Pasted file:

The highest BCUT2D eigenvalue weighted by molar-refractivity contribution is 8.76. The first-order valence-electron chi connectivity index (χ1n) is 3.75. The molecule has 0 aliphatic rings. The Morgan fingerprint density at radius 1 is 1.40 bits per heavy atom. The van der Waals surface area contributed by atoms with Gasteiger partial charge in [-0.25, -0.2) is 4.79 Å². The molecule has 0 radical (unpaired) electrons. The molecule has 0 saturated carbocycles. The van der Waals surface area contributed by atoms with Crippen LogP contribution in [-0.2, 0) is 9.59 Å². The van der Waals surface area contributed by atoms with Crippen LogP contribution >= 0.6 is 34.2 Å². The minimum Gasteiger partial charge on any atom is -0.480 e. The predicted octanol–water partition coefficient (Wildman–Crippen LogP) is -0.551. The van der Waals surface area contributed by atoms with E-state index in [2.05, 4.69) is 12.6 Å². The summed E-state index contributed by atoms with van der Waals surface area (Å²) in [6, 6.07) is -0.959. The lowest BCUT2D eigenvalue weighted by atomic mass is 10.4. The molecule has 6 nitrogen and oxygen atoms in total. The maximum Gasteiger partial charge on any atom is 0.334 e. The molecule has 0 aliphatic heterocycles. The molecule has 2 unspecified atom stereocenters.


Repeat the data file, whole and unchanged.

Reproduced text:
The highest BCUT2D eigenvalue weighted by molar-refractivity contribution is 8.76. The first-order valence-electron chi connectivity index (χ1n) is 3.75. The molecule has 0 aliphatic rings. The Morgan fingerprint density at radius 1 is 1.40 bits per heavy atom. The van der Waals surface area contributed by atoms with Gasteiger partial charge in [-0.25, -0.2) is 4.79 Å². The molecule has 0 radical (unpaired) electrons. The molecule has 0 saturated carbocycles. The van der Waals surface area contributed by atoms with Crippen LogP contribution in [-0.2, 0) is 9.59 Å². The van der Waals surface area contributed by atoms with Crippen LogP contribution >= 0.6 is 34.2 Å². The minimum Gasteiger partial charge on any atom is -0.480 e. The predicted octanol–water partition coefficient (Wildman–Crippen LogP) is -0.551. The van der Waals surface area contributed by atoms with E-state index in [2.05, 4.69) is 12.6 Å². The summed E-state index contributed by atoms with van der Waals surface area (Å²) in [6, 6.07) is -0.959. The lowest BCUT2D eigenvalue weighted by atomic mass is 10.4. The molecule has 6 nitrogen and oxygen atoms in total. The maximum Gasteiger partial charge on any atom is 0.334 e. The molecule has 0 aliphatic heterocycles. The molecule has 2 unspecified atom stereocenters.